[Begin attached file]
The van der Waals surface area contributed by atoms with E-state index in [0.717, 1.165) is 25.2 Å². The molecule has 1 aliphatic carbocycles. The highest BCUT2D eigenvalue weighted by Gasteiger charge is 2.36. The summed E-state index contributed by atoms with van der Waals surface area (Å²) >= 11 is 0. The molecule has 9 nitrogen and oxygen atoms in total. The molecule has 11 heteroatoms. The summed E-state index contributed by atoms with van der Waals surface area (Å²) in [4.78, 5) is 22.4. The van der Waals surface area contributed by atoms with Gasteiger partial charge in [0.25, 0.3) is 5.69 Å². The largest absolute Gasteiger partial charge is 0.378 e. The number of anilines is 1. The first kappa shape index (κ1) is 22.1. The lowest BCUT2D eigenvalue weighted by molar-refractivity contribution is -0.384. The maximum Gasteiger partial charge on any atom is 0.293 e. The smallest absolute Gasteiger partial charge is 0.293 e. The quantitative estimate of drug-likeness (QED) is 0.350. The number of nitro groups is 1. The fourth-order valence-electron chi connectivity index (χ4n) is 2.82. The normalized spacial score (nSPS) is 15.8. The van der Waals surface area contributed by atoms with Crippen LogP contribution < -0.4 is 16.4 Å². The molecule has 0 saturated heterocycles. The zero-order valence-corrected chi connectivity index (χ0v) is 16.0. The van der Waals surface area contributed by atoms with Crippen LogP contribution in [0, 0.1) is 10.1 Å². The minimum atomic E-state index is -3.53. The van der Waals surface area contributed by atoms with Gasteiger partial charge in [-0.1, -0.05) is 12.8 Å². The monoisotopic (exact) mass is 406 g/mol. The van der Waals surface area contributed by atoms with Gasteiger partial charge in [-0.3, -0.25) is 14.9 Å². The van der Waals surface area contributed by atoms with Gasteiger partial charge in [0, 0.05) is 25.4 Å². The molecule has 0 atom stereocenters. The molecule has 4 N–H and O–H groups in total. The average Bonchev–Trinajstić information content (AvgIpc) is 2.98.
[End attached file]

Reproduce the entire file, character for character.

The van der Waals surface area contributed by atoms with E-state index in [0.717, 1.165) is 25.2 Å². The molecule has 1 aliphatic carbocycles. The highest BCUT2D eigenvalue weighted by Gasteiger charge is 2.36. The summed E-state index contributed by atoms with van der Waals surface area (Å²) >= 11 is 0. The molecule has 9 nitrogen and oxygen atoms in total. The molecule has 11 heteroatoms. The summed E-state index contributed by atoms with van der Waals surface area (Å²) in [4.78, 5) is 22.4. The van der Waals surface area contributed by atoms with Gasteiger partial charge in [0.25, 0.3) is 5.69 Å². The largest absolute Gasteiger partial charge is 0.378 e. The number of anilines is 1. The first kappa shape index (κ1) is 22.1. The lowest BCUT2D eigenvalue weighted by molar-refractivity contribution is -0.384. The maximum Gasteiger partial charge on any atom is 0.293 e. The smallest absolute Gasteiger partial charge is 0.293 e. The quantitative estimate of drug-likeness (QED) is 0.350. The number of nitro groups is 1. The fourth-order valence-electron chi connectivity index (χ4n) is 2.82. The normalized spacial score (nSPS) is 15.8. The van der Waals surface area contributed by atoms with Crippen LogP contribution < -0.4 is 16.4 Å². The molecule has 0 saturated heterocycles. The zero-order valence-corrected chi connectivity index (χ0v) is 16.0. The van der Waals surface area contributed by atoms with Crippen LogP contribution in [0, 0.1) is 10.1 Å². The minimum atomic E-state index is -3.53. The van der Waals surface area contributed by atoms with Gasteiger partial charge in [-0.1, -0.05) is 12.8 Å². The monoisotopic (exact) mass is 406 g/mol. The van der Waals surface area contributed by atoms with Gasteiger partial charge in [-0.3, -0.25) is 14.9 Å². The van der Waals surface area contributed by atoms with Gasteiger partial charge in [0, 0.05) is 25.4 Å². The molecule has 0 atom stereocenters. The molecule has 4 N–H and O–H groups in total. The average Bonchev–Trinajstić information content (AvgIpc) is 2.98.